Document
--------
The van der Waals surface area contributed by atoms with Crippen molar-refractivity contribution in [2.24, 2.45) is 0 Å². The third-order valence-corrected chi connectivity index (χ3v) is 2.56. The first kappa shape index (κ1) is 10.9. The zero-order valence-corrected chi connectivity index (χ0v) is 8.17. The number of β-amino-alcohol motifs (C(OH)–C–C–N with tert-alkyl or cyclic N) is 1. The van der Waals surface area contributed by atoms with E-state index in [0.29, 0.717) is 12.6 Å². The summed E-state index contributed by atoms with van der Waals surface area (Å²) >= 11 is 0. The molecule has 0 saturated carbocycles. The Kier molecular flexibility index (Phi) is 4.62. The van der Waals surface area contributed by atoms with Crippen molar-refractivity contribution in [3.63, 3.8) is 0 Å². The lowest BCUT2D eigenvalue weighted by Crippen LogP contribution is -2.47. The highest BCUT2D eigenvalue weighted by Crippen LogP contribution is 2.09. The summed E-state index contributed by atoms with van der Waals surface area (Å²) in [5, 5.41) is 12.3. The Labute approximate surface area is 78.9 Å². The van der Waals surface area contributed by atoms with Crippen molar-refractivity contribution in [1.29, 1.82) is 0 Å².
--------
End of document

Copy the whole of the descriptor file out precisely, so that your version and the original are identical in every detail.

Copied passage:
The van der Waals surface area contributed by atoms with Crippen molar-refractivity contribution in [2.24, 2.45) is 0 Å². The third-order valence-corrected chi connectivity index (χ3v) is 2.56. The first kappa shape index (κ1) is 10.9. The zero-order valence-corrected chi connectivity index (χ0v) is 8.17. The number of β-amino-alcohol motifs (C(OH)–C–C–N with tert-alkyl or cyclic N) is 1. The van der Waals surface area contributed by atoms with E-state index in [0.29, 0.717) is 12.6 Å². The summed E-state index contributed by atoms with van der Waals surface area (Å²) >= 11 is 0. The molecule has 0 saturated carbocycles. The Kier molecular flexibility index (Phi) is 4.62. The van der Waals surface area contributed by atoms with Crippen molar-refractivity contribution in [3.63, 3.8) is 0 Å². The lowest BCUT2D eigenvalue weighted by Crippen LogP contribution is -2.47. The highest BCUT2D eigenvalue weighted by Crippen LogP contribution is 2.09. The summed E-state index contributed by atoms with van der Waals surface area (Å²) in [5, 5.41) is 12.3. The Labute approximate surface area is 78.9 Å². The van der Waals surface area contributed by atoms with Crippen molar-refractivity contribution in [1.29, 1.82) is 0 Å².